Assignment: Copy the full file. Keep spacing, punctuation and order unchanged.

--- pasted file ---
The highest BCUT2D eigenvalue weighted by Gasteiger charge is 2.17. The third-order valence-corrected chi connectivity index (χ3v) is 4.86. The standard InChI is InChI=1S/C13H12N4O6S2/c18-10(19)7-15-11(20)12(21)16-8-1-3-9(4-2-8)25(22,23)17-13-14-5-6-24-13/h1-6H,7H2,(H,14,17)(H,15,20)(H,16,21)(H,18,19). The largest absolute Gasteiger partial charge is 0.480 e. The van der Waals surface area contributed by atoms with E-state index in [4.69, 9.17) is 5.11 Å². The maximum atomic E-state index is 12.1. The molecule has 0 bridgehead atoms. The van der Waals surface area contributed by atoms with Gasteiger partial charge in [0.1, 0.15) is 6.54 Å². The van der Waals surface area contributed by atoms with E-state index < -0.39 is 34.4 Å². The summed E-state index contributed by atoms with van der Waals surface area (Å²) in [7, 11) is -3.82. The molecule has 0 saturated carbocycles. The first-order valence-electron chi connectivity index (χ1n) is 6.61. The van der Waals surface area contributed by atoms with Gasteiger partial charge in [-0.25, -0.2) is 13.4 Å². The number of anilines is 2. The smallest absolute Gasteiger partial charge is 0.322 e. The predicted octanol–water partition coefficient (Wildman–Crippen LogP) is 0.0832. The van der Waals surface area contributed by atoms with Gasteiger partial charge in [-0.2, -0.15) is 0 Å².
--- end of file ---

The highest BCUT2D eigenvalue weighted by Gasteiger charge is 2.17. The third-order valence-corrected chi connectivity index (χ3v) is 4.86. The standard InChI is InChI=1S/C13H12N4O6S2/c18-10(19)7-15-11(20)12(21)16-8-1-3-9(4-2-8)25(22,23)17-13-14-5-6-24-13/h1-6H,7H2,(H,14,17)(H,15,20)(H,16,21)(H,18,19). The largest absolute Gasteiger partial charge is 0.480 e. The van der Waals surface area contributed by atoms with E-state index in [4.69, 9.17) is 5.11 Å². The maximum atomic E-state index is 12.1. The molecule has 0 bridgehead atoms. The van der Waals surface area contributed by atoms with Gasteiger partial charge in [0.1, 0.15) is 6.54 Å². The van der Waals surface area contributed by atoms with E-state index < -0.39 is 34.4 Å². The summed E-state index contributed by atoms with van der Waals surface area (Å²) in [7, 11) is -3.82. The molecule has 0 saturated carbocycles. The first-order valence-electron chi connectivity index (χ1n) is 6.61. The van der Waals surface area contributed by atoms with Gasteiger partial charge in [-0.25, -0.2) is 13.4 Å². The number of anilines is 2. The smallest absolute Gasteiger partial charge is 0.322 e. The predicted octanol–water partition coefficient (Wildman–Crippen LogP) is 0.0832. The van der Waals surface area contributed by atoms with Gasteiger partial charge in [-0.2, -0.15) is 0 Å².